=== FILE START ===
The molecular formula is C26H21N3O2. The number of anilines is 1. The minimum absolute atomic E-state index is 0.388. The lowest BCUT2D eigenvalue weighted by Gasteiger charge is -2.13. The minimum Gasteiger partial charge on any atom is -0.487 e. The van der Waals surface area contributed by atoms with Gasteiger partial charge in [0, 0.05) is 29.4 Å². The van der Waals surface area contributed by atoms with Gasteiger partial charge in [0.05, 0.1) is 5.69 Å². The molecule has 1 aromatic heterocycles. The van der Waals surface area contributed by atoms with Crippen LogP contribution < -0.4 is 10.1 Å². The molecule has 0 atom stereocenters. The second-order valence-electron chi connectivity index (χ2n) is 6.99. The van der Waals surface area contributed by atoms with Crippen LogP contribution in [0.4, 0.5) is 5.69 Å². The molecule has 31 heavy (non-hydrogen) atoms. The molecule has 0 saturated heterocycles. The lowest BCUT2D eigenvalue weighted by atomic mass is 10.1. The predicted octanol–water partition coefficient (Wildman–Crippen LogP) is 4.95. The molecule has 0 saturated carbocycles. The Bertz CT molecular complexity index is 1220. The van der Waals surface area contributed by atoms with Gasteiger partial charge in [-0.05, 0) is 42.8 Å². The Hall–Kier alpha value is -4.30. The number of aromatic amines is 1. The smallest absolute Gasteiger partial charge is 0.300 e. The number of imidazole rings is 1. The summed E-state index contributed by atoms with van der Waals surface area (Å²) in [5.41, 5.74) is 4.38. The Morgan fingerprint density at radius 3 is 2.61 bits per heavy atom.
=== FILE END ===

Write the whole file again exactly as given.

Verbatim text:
The molecular formula is C26H21N3O2. The number of anilines is 1. The minimum absolute atomic E-state index is 0.388. The lowest BCUT2D eigenvalue weighted by Gasteiger charge is -2.13. The minimum Gasteiger partial charge on any atom is -0.487 e. The van der Waals surface area contributed by atoms with Gasteiger partial charge in [0, 0.05) is 29.4 Å². The van der Waals surface area contributed by atoms with Gasteiger partial charge in [0.05, 0.1) is 5.69 Å². The molecule has 1 aromatic heterocycles. The van der Waals surface area contributed by atoms with Crippen LogP contribution < -0.4 is 10.1 Å². The molecule has 0 atom stereocenters. The second-order valence-electron chi connectivity index (χ2n) is 6.99. The van der Waals surface area contributed by atoms with Crippen LogP contribution in [0.4, 0.5) is 5.69 Å². The molecule has 31 heavy (non-hydrogen) atoms. The molecule has 0 saturated heterocycles. The lowest BCUT2D eigenvalue weighted by atomic mass is 10.1. The predicted octanol–water partition coefficient (Wildman–Crippen LogP) is 4.95. The molecule has 0 saturated carbocycles. The Bertz CT molecular complexity index is 1220. The van der Waals surface area contributed by atoms with Gasteiger partial charge in [-0.05, 0) is 42.8 Å². The Hall–Kier alpha value is -4.30. The number of aromatic amines is 1. The smallest absolute Gasteiger partial charge is 0.300 e. The number of imidazole rings is 1. The summed E-state index contributed by atoms with van der Waals surface area (Å²) in [5.41, 5.74) is 4.38. The Morgan fingerprint density at radius 3 is 2.61 bits per heavy atom.